?- the(X, noun(X, rock), adjective(X, green))

you see that the “top-level” predicate is the. However, experimentally, the best error reporting results happened when each of the MRS predicates was considered “top-level” and the error reported was the farthest through the MRS predicates.

Luckily, that was easy to do since the way conversion from MRS to Prolog happens in the prototype automatically wraps each predicate with a call to erg/2. The whole point of this call is to mark it so that any errors that happen in the predicate (or in any predicates it “calls”) know the index of the predicate they are currently being called from. erg/2 does this by putting information in the stack, kind of like a try/catch block would:

% Used to call an ERG predicate and set the index of it as context  
% for any errors that occur  
erg(Index, Goal) :-  
  callWithContext(Goal, Index).
  
% callWithContext/2 makes sure it stays on the stack with Context as an argument
% so that, later, we can call getContext/1 and retrieve the current value of 
% Context from the stack 
callWithContext(Goal, Context) :-  
  call(Goal),  
  % The retainValue/1 call ensures callWithContext/2 remains on the stack and passing the argument ensures Prolog will not garbage collect the argument.  
  retainValue(Context).  
  
retainValue(_).  
  
% Retrieve the value of Context by looking up the stack and getting
% the nearest call to callWithContext/2
getContext(Context) :-  
  prolog_current_frame(Me),  
  prolog_frame_attribute(Me, parent_goal, callWithContext(_, Context)).

With that in place, I can now show how tryError pulls this information out and uses it. Here are all of the important predicates in this error handling infrastructure:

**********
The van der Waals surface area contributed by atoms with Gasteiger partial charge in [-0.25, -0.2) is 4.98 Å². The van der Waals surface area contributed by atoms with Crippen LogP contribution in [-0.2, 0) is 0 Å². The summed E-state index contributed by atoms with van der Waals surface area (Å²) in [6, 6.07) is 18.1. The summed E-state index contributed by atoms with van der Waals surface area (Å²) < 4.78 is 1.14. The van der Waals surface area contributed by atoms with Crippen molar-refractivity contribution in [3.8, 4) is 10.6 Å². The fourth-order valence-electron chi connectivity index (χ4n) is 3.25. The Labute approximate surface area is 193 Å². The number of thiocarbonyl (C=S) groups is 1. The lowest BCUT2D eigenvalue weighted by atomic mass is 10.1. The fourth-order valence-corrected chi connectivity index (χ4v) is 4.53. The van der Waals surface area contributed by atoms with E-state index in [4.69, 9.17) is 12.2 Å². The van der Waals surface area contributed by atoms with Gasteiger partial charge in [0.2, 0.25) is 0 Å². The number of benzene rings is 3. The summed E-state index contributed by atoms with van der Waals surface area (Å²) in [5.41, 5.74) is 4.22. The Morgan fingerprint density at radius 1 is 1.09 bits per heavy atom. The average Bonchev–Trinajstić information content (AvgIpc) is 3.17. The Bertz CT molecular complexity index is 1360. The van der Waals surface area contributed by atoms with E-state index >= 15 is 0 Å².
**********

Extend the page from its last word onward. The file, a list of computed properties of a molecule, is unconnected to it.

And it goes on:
% These three store the current 
% "best" error encountered so far
:- dynamic(currentTermIndex/1).  
currentTermIndex(0).  
:- dynamic(currentDepth/1).  
currentDepth(-1).  
:- dynamic(currentError/1).  
currentError(none).  

% Used to call an ERG predicate and set the index of it as context  
% for any errors that occur  
erg(Index, Goal) :-  
  callWithContext(Goal, Index).
  
% callWithContext/2 makes sure it stays on the stack with Context as an argument
% so that, later, we can call getContext/1 and retrieve the current value of 
% Context from the stack 
callWithContext(Goal, Context) :-  
  call(Goal),  
  % The retainValue/1 call ensures callWithContext/2 remains on the stack and passing the argument ensures Prolog will not garbage collect the argument.  
  retainValue(Context).  
  
retainValue(_).  
  
% Retrieve the value of Context by looking up the stack and getting
% the nearest call to callWithContext/2
getContext(Context) :-  
  prolog_current_frame(Me),  
  prolog_frame_attribute(Me, parent_goal, callWithContext(_, Context)).

% Called by predicates to record a potential failure that should be reported to the user
tryError(Term, Error) :-  
  % Remember whatever is the current context
  currentFailureContext(PreviousContext),  
  % If we are now the "deepest" error
  % set the context to be this error
  failureContext(Error),  
  % Remember whatever is now the "deepest" error
  % which might or might not be the one we just tried to set
  currentFailureContext(NewContext),  
  % Actually run the term
  Term,  
  % If we succeeded, we need to get rid of the new context 
  % we *might have* set. But only do this if nothing that 
  % Term called changed it.
  replaceFailureContextIfCurrent(NewContext, PreviousContext).